After living in Vietnam for over 7 months without traveling north of Hue, I finally made it to Hanoi recently for a business trip. With no appointments on my first day, I was free to tour the city and sample some northern cuisine straight from the source. Overall the trip was a pleasure, even though I was annoyed by the constant pestering by cyclo drivers, travel book vendors, and sunglass sellers in the Old Quarter.
The city’s collection of lakes and copious (relatively speaking) green space were a breath of fresh air, and I found it surprisingly easy to converse with the locals, despite their ‘zzz’-laden accents. Maybe Rosetta Stone Tieng Viet was a worthwhile endeavor after all.
When I arrived at the hotel, my room wasn’t ready yet, so there was nothing to do but go ahead and start eating. My first destination was a banh goi vendor recommended by gas•tron•o•my reader Wandering Chopsticks (and also, amazingly, my Rough Guide tour book. The Rough Guide’s section on street kitchens in Hanoi is a gem—I’ve never seen anything so useful in a mainstream guidebook). I had no trouble finding the stall with a variety of deep-fried treats. I wanted to try them all, but I had already planned to follow-up the snack with a lunch of bun cha, so I limited myself to a single banh goi.
The first two bites were amazing—hot out of the frying oil, the flaky exterior melded wonderfully with the fatty meat inside. Banh goi are similar in appearance to empanadas, Cornish pasties, and the southern Vietnamese banh xep, and for a blissful minute I thought it was better than any of these. I loved the onions mixed in with the meat—something banh xep lacks. Unfortunately, my third bite was nearly entirely mushrooms. Unlike The Gastronomer, I am simply not a mushroom fan, so the powerful taste was an unpleasant surprise. The rest of the banh goi had an even mix of meat and fungi, but in the final analysis I’d have to rank it slightly below banh xep.
When I was almost done eating, I saw a couple nearby dipping their banh goi in some sort of sauce. I’m not sure why I didn’t get any—maybe it’s considered too pungent for a white man? In any case, I’ll have to get some next time I head up north.
Next up was Bun Cha Nem Cua Be Dac Kim (67 Duong Thanh St.), which was recommended by another reader, Teddy. Bun cha is one of my favorite dishes in HCMC, so I was stoked to try the original version. The two are relatively similar in style, but northerners don’t bother to mess around with a second bowl. Instead, they add their noodles and greens bit-by-bit to the meat and sauce. I tried this eating method once in Saigon and found it cumbersome, but it was much easier at Dac Kim because the bowl of pork patties was HUGE—probably three times more meat than a typical southern portion. The vinegary broth, with significantly more spices and nuanced flavor, was terrific. I think it’s safe to say that this was the best bun cha I’ve ever had.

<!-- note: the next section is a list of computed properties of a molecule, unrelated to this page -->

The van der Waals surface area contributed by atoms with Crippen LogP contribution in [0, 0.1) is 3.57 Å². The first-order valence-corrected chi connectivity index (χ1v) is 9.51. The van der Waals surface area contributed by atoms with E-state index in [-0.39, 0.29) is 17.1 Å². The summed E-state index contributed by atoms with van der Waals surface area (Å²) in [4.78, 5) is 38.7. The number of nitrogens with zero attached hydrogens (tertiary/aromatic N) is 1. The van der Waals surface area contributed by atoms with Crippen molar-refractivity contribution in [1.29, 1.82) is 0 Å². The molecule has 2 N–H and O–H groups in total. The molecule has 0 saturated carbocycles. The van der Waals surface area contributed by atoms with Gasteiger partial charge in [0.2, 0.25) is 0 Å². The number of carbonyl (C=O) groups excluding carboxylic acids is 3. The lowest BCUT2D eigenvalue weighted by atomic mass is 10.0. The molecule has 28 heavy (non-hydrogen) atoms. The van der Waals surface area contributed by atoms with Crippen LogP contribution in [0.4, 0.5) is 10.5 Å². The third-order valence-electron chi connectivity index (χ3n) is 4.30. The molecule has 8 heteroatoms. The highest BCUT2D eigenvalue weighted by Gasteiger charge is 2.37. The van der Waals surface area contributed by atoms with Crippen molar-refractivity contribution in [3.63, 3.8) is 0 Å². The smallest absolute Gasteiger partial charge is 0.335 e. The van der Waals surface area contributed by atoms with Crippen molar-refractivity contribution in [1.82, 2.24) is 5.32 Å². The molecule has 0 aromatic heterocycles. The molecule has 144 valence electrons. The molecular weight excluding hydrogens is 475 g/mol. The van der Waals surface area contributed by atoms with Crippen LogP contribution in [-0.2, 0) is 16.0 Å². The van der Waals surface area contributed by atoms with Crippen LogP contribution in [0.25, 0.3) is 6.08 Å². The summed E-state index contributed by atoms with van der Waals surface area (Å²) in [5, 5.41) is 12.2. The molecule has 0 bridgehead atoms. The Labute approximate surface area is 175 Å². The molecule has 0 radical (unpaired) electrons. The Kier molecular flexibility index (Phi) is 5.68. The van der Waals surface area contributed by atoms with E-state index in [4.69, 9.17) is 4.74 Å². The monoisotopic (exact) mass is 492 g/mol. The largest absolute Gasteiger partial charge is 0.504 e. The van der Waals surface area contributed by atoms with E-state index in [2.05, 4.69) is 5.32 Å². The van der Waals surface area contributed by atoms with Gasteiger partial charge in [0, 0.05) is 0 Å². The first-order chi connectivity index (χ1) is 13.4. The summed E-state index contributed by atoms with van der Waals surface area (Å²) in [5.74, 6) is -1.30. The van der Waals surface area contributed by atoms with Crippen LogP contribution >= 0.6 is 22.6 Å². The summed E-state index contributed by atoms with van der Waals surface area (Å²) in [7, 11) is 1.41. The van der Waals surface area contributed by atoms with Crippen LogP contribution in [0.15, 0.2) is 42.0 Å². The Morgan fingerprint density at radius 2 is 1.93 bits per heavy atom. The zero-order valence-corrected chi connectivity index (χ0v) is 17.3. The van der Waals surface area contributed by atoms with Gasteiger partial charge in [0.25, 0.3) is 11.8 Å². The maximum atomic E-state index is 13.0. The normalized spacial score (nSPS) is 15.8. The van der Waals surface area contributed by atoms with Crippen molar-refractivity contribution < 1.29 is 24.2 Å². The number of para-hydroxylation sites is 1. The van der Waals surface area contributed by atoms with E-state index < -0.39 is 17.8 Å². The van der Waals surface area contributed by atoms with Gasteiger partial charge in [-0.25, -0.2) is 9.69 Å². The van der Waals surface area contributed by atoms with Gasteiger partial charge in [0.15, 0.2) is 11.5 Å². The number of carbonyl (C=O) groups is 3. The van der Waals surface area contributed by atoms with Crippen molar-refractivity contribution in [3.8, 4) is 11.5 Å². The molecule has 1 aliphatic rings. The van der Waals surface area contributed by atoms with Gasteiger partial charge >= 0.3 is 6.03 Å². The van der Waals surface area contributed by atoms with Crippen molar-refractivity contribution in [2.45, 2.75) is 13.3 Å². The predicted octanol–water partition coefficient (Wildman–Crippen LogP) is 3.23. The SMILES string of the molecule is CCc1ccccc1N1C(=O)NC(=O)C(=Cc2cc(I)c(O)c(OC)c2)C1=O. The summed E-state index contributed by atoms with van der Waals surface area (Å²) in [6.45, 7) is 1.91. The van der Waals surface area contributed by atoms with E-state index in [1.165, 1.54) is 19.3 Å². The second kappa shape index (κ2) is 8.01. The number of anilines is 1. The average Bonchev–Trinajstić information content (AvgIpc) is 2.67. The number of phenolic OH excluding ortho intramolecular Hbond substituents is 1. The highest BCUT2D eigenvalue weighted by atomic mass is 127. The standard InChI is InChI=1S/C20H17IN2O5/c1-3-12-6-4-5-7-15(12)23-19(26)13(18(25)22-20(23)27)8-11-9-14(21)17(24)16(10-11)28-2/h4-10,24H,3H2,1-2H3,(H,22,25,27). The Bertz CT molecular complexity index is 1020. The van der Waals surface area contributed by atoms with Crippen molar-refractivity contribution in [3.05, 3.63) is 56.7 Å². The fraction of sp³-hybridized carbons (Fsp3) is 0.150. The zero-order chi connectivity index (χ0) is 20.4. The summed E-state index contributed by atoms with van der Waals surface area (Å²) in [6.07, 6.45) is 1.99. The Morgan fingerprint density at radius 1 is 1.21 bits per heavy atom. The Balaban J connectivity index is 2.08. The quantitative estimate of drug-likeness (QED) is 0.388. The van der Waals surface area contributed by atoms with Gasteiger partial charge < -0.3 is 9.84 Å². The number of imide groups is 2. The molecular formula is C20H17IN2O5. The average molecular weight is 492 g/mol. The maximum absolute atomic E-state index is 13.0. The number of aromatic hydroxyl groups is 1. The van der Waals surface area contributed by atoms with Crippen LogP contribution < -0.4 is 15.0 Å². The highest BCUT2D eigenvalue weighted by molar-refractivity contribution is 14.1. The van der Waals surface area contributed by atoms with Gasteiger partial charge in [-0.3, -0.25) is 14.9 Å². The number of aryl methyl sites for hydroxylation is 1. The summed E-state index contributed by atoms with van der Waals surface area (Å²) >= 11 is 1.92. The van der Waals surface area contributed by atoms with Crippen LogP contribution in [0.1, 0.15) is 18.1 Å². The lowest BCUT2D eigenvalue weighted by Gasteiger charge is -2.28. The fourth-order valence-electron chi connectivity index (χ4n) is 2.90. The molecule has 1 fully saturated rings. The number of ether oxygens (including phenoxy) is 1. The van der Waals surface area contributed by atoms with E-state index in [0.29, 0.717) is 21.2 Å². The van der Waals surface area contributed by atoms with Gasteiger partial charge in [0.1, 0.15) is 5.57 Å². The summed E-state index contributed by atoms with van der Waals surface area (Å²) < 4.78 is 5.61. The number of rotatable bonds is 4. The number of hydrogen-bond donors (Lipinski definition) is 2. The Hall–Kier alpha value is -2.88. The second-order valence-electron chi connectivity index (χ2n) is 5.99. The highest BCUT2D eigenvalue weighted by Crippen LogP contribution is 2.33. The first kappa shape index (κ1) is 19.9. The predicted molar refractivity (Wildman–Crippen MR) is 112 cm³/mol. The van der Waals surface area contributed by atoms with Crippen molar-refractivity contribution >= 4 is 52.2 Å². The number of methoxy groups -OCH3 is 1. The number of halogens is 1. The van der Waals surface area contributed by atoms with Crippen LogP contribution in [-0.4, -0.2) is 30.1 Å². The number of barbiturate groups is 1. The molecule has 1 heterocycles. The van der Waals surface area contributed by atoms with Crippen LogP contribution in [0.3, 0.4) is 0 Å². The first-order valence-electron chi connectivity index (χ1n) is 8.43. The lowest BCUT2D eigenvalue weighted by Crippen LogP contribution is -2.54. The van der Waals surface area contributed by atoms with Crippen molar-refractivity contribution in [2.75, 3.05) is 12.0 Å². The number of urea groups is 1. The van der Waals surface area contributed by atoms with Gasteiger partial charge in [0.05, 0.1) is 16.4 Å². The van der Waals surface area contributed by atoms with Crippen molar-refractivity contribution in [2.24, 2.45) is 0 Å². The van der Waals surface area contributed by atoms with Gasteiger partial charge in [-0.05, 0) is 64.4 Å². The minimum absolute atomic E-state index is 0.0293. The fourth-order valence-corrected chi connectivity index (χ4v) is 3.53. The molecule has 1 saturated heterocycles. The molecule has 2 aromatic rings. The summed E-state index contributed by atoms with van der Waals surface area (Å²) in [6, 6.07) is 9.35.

Even though I generally prefer pork to seafood in fried spring rolls, I felt obligated to try one of the nem cua be. And I was glad I did. The nem was wonderfully crispy on the outside and filled with large, loosely packed pieces of crab. It wasn’t cha gio, but it was damn good. If I hadn’t been so full, I would have gladly paid 7,000 VND for another.
Even after an hour-long run through the city parks, I was still totally stuffed from lunch and could only manage a light bowl of pho bo for dinner. I stumbled upon a random stall about a block from my hotel and decided it looked as good as any. The pho was solid—much better than the watery versions of pho bac I’ve had in Saigon—but it didn’t stand out as an all-time favorite. It was a nice feeling to be slurping down a noodle soup on a cool evening, away from the endless scorching summer of the south. Apologies for the lack of pictures—my camera goes to bed early.
By lunchtime the next day, I was ready to feast again. I couldn’t leave town without trying cha ca, perhaps northern Vietnam’s favorite dish, so I followed the Rough Guide’s recommendation to Cha Ca Thanh Long at 31 Duong Thanh Street. I didn’t really know what to expect, but I was quite impressed. The cha ca experience is much like hot pot—a rollicking meal cooked on the dinner table and shared with friends over a few beers. As such, it didn’t quite feel right eating by myself, but I still couldn’t help enjoying the meal.
Herbs, particularly dill, play a major role in the dish. They are simmered along with the fish patties (cha ca) and scallions in a well-oiled skillet on the table, and diners reach in with their chopsticks and grab a few pieces to add to their bowl of bun. Thanh Long’s excellent nuoc mam was the perfect addition to each bowl. It all made for a classic eating experience, and I left Hanoi totally satisfied.